I also wanted to change the category and monthly archives to dynamic. However, in Movable Type’s implementation, most of the plugins would not work and that was unacceptable. So they are going to stay static.

I patched lib/MT/ so that I could send trackbacks to my own entries. This way, when I write a new entry about something that I have written about before, I won’t have to update the old entry with a link to the new one. Instead that would happen with the trackback.

Like a lot of recent changes, I got the weather forecast from Jacques Distler. I am showing the current weather and the 2-day forecast for Atlanta from the National Weather Service on the sidebar on the main page.

To enhance the reader experience, I have added small logos to posts containing Urdu or MathML. Clicking on these logos will open a window telling you how you can view MathML or Urdu content nicely. I stole this idea (and the MathML logo) from Jacques Distler.

I have also added instructions about how to comment in Urdu, write Math in the comments, or PGP sign your comment.

I am trying to increase the Urdu content and interface of the blog to make it truly bilingual. As a first step, the date headers and category names are bilingual. I had to add the month and week names in Urdu to lib/MT/ For the categories, I am using the category description as the field for the Urdu version of the category title.

Along with the list of the number of entries, comments and pings, I added a counter showing how long this blog has been up in the blog statistics section on the right sidebar on the main page using the Countdown and MTSQL plugins.

As for valid XHTML, everything in the domain is XHTML 1.1 + MathML 2.0 valid and served as application/xhtml+xml. This includes cgi pages, which broke Typekey. Validating individual archive pages with the comments and trackbacks wasn’t as difficult as I thought it would be because I am using the textile plugin. Ampersands were the main problem in trackbacks.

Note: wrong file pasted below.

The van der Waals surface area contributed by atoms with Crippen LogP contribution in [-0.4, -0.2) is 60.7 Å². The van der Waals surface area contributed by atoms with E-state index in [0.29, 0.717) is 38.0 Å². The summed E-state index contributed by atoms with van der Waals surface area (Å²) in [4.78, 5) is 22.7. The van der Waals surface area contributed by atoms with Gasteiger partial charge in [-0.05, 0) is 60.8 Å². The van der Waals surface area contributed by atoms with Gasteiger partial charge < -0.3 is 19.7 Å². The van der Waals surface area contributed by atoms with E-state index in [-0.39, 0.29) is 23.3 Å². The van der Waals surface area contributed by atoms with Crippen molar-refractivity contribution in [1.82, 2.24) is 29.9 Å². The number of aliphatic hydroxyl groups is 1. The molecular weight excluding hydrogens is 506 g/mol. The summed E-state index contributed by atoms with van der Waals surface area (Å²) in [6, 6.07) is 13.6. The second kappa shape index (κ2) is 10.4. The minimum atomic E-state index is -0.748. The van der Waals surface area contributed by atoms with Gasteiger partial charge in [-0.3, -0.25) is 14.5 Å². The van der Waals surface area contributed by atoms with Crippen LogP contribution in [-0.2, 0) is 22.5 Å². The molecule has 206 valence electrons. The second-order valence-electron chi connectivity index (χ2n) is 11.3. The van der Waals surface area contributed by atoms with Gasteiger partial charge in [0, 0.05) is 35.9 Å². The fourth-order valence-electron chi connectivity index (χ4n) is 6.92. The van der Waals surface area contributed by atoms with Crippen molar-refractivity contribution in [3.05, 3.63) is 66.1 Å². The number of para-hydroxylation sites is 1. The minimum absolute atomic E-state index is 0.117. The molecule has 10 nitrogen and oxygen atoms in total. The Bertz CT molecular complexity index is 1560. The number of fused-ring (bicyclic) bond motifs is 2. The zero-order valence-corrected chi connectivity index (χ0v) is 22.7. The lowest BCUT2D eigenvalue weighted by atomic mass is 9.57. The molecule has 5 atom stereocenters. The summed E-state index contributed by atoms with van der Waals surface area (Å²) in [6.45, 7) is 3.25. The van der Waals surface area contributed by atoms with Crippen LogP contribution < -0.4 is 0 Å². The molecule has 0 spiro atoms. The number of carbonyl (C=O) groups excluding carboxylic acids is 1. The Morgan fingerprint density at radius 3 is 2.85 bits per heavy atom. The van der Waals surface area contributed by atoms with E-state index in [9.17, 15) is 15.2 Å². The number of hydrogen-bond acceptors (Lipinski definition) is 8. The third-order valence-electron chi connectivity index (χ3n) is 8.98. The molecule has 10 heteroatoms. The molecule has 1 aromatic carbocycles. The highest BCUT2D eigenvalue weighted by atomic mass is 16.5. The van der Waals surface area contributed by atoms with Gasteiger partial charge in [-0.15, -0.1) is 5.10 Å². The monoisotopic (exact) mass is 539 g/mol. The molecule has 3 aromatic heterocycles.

Another issue with trackbacks is that Unicode Urdu (or Farsi) text in the trackback excerpt seems to generate invalid characters because the character count doesn’t work as expected. I don’t think it is a MT problem as it happened with trackbacks from WordPress as well as Typepad.

The only exception to the valid pages are the popup photos. The default uploaded image popup template is horribly invalid. I have managed to write my own template to fix that, but changing the code for all the photos I have put on the blog for more than 2 years is not that easy.

Another place that doesn’t generate valid XHTML 1.1 is the <MTCommentFields> code in lib/MT/Template/, which I have modified as well.

Serving my pages as application/xhtml+xml had broken the Google ads on my individual entry pages. They work now thanks to Keystone Websites.

First, the MIME type broke the Typekey commenting because of the use of document.write in the commenting part of the individual entry archive. I fixed it with PHP-Typekey. But serving mt-comments.cgi as application/xhtml+xml broke it badly. So I have removed Typekey since almost no one uses it.

Since application/xhtml+xml requires the served page to be valid or it breaks badly showing an error message instead of the page, I am now requiring comments to be valid XHTML. I have installed MTValidate for the purpose. The plugin wasn’t able to find sgml-lib until I changed its path in the config file to an absolute path instead of a relative one, but it works beautifully now. Since MT-Textile 2 filter is the default for comments, most comments should validate easily.